Minecraft and Social Constructs

I’ve been meaning to discuss the idea and applications of social constructs of Minecraft for a while now. When the game comes up in conversation I’m very used to friends and colleagues not only telling me a bit about what they have achieved through Minecraft, but also that they find there are social constructs and a sense of community at play in addition. Kids reaaaally seem to like it.

This post will untangle the idea of social constructs within the game by looking at qualitative and social analysis from research groups that are aiming to define how and why participants regard the game as providing an affinity of space. It’ll also discuss some ideas about how traditional social constructs are now being translated through servers.

A basic theory within the idea of social constructs is that of affinity of space. This speculates that certain spaces, whether they are physical – for example within a city – or virtual, can offer certain traits. These range from the positive such as welcoming and nurturing of social connections, to exclusive and elitist.

There are a number of studies that have published strong evidence for Minecraft being a positive medium for affinity of space, and also in education, creativity and other desirable applications. The interesting aspect is why the game has advanced in virtual social constructs where others have not.

Certainly in MMO’s and RPG’s there will always be some kind of social order – after all we are still individual human beings controlling what happens in a virtual environment. In social orders participation is the first key, as there must be participation to develop a functioning social structure. Further aspects required include:

– Personal contribution

– The sharing of information

– Social support and guidance

– Discussion with other members

– Individual assignment and completion of tasks to fulfil larger planned goals

An excellent representation of social structures within Minecraft can be illustrated by Pellicone and Ahne (2014) who applied qualitative analysis on forum threads to generate visualisations of structures that may also be present within the game. An example is shown below in Figure 1.

Source: Pellicone and Ahne (2014)
Source: Pellicone and Ahne (2014)

Additional theories of online structures, most notably Butler (2000), argue that structures similar to figure 1 are applicable to larger volumes of games. He argues that the presence and usage of servers are most likely to have a defining role in this as they allow for greater levels of communication and delegation of resources, therefore resulting in more complex social structures.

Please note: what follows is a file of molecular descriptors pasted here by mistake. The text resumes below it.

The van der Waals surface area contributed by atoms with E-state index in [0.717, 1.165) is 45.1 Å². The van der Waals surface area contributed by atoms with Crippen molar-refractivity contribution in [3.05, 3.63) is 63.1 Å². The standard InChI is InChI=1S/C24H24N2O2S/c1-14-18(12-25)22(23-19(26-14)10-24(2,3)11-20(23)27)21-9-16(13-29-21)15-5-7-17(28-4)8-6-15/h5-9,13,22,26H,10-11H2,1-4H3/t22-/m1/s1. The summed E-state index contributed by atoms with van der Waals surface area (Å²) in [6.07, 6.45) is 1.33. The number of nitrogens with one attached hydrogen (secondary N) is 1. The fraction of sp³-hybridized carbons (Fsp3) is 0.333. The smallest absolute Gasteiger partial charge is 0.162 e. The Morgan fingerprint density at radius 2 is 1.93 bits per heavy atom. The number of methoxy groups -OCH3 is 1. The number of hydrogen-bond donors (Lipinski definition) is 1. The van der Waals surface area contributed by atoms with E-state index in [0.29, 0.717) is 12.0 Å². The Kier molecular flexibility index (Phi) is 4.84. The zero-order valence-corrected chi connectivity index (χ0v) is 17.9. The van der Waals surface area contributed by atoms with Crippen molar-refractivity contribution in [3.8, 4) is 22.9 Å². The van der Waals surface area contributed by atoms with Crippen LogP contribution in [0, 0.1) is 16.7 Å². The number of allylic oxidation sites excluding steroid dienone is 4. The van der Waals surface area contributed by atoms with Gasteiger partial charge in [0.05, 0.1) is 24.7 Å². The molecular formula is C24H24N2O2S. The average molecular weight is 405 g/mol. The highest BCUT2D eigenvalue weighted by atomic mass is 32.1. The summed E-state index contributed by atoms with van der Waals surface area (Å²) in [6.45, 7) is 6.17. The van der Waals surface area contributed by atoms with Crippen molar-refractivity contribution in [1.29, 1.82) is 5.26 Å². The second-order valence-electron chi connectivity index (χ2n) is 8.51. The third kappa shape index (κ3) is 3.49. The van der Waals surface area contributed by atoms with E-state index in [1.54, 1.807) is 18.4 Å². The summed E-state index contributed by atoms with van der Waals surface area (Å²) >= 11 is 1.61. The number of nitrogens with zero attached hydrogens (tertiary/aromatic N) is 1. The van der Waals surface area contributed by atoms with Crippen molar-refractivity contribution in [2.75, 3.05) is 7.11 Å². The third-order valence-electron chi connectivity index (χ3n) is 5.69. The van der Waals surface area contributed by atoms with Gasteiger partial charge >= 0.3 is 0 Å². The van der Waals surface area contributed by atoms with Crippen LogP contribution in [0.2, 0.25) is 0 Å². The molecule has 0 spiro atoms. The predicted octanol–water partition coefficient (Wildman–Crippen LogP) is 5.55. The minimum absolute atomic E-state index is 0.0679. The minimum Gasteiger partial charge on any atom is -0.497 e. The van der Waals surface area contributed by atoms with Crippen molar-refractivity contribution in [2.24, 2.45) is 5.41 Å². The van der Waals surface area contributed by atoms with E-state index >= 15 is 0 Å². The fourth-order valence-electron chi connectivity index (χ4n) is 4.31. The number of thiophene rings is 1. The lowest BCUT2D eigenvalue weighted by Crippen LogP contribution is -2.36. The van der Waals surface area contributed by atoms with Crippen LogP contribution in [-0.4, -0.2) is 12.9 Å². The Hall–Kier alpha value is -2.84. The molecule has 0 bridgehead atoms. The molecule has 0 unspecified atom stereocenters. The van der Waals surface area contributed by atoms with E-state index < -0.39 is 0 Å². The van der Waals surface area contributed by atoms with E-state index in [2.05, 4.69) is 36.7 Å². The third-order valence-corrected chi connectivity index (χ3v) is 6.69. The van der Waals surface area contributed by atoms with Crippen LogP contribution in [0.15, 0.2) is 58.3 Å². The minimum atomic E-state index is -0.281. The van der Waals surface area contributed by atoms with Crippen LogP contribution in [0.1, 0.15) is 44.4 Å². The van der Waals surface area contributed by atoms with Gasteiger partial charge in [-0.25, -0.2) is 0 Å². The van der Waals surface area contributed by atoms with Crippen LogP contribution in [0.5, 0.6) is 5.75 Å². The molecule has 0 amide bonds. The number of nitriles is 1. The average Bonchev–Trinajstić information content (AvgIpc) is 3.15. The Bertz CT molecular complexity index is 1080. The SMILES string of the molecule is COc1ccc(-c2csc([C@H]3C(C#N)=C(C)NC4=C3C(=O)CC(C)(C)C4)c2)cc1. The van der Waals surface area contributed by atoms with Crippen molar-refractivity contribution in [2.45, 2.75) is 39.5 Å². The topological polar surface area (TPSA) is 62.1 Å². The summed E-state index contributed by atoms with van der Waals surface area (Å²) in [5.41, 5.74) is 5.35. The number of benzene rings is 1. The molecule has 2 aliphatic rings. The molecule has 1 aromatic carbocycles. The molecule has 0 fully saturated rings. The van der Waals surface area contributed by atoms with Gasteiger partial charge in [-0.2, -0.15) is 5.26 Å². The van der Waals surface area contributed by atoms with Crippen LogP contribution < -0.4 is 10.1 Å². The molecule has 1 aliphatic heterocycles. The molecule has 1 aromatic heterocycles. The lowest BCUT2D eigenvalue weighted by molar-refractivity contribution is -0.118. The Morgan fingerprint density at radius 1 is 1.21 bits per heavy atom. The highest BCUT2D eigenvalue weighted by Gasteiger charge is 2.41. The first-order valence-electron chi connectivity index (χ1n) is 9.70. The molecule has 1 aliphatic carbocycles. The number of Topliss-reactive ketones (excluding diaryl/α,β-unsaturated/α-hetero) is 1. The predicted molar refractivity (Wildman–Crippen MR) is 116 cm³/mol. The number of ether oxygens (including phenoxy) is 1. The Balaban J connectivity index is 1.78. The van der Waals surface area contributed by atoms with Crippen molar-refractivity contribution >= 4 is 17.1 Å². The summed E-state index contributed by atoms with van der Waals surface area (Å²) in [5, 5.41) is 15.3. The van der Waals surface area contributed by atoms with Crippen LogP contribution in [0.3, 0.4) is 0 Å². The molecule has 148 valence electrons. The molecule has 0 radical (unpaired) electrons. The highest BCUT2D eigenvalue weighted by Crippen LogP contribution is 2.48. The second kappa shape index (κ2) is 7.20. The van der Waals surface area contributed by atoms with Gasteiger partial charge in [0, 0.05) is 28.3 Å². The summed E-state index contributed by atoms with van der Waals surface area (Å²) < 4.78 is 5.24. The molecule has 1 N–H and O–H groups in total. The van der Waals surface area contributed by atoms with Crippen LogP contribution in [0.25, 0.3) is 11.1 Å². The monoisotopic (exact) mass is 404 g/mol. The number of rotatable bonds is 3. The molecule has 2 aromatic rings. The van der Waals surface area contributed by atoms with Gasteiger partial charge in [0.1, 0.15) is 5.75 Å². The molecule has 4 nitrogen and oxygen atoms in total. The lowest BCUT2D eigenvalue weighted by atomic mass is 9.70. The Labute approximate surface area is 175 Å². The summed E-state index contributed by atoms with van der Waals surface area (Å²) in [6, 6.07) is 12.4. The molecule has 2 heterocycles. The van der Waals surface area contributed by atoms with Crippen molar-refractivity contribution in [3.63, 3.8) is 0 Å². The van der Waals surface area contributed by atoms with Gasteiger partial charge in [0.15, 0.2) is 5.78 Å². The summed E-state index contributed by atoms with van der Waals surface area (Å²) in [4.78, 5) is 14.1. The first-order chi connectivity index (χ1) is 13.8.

This ties in neatly with the affinity of space theory, connoting that servers are constructive and encourage positive space and social interactions. Dedicated players are usually content in their constructs. Dave is happy to farm, Brian enjoys doing magic, Larry likes to build. No-one is sure where Colin went. They work together for a common cause, and usually because a social connection has been formed between them in the physical world.

However, in addition to the immediately visible contours of the affinity space, there also exists a broader community of people who identify as Minecraft players, with some further identifying with the elite level of producer found within the larger Minecraft meta-game (Maccallum-Stewart, 2013)

Minecraft unfortunately is not exempt from the way that a perceived gamer culture often results in unwelcoming attitudes towards those who fall outside of that culture (Pellicone and Ahne, 2014). The difficulty is identification of gamer culture norm’s in comparison with Minecraft norm’s. Norm’s in themselves are defined by the actions and interactions translated into the virtual environment, which provide a level of anonymity for players.

A critical aspect of the social structures within Minecraft is whether the game or indeed any social orders within it can overcome physical social inequalities (for example race, gender, income, upbringing) of players. This is pretty difficult thing to analyse on a scale that is representative of the whole Minecraft gaming community, but it’s certainly a focal point for social-based research in the future.

Assessment whether there is a connection between the overcoming of social inequalities and the production of positive space within Minecraft can certainly be inferred. The game features very few negative aspects that would impact the development and sustainability of social networks, which in turn lend to the continual production of affinity of space.

creeper

Minecraft and boobs.